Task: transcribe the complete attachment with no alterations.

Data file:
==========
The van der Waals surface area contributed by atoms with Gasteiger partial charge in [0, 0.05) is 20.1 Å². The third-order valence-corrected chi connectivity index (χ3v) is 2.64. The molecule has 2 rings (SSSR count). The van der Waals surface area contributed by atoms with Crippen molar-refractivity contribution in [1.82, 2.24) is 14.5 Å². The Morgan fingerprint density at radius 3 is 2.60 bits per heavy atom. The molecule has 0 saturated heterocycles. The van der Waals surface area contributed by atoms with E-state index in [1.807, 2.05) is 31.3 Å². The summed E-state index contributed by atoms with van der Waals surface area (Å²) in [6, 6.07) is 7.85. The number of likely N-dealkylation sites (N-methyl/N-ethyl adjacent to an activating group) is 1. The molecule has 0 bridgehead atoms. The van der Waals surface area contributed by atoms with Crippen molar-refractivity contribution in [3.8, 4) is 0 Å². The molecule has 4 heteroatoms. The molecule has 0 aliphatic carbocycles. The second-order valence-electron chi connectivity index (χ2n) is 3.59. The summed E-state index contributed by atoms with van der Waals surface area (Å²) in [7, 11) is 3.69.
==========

The van der Waals surface area contributed by atoms with Gasteiger partial charge in [0, 0.05) is 20.1 Å². The third-order valence-corrected chi connectivity index (χ3v) is 2.64. The molecule has 2 rings (SSSR count). The van der Waals surface area contributed by atoms with Crippen molar-refractivity contribution in [1.82, 2.24) is 14.5 Å². The Morgan fingerprint density at radius 3 is 2.60 bits per heavy atom. The molecule has 0 saturated heterocycles. The van der Waals surface area contributed by atoms with E-state index in [1.807, 2.05) is 31.3 Å². The summed E-state index contributed by atoms with van der Waals surface area (Å²) in [6, 6.07) is 7.85. The number of likely N-dealkylation sites (N-methyl/N-ethyl adjacent to an activating group) is 1. The molecule has 0 bridgehead atoms. The van der Waals surface area contributed by atoms with Crippen molar-refractivity contribution in [3.8, 4) is 0 Å². The molecule has 4 heteroatoms. The molecule has 0 aliphatic carbocycles. The second-order valence-electron chi connectivity index (χ2n) is 3.59. The summed E-state index contributed by atoms with van der Waals surface area (Å²) in [7, 11) is 3.69.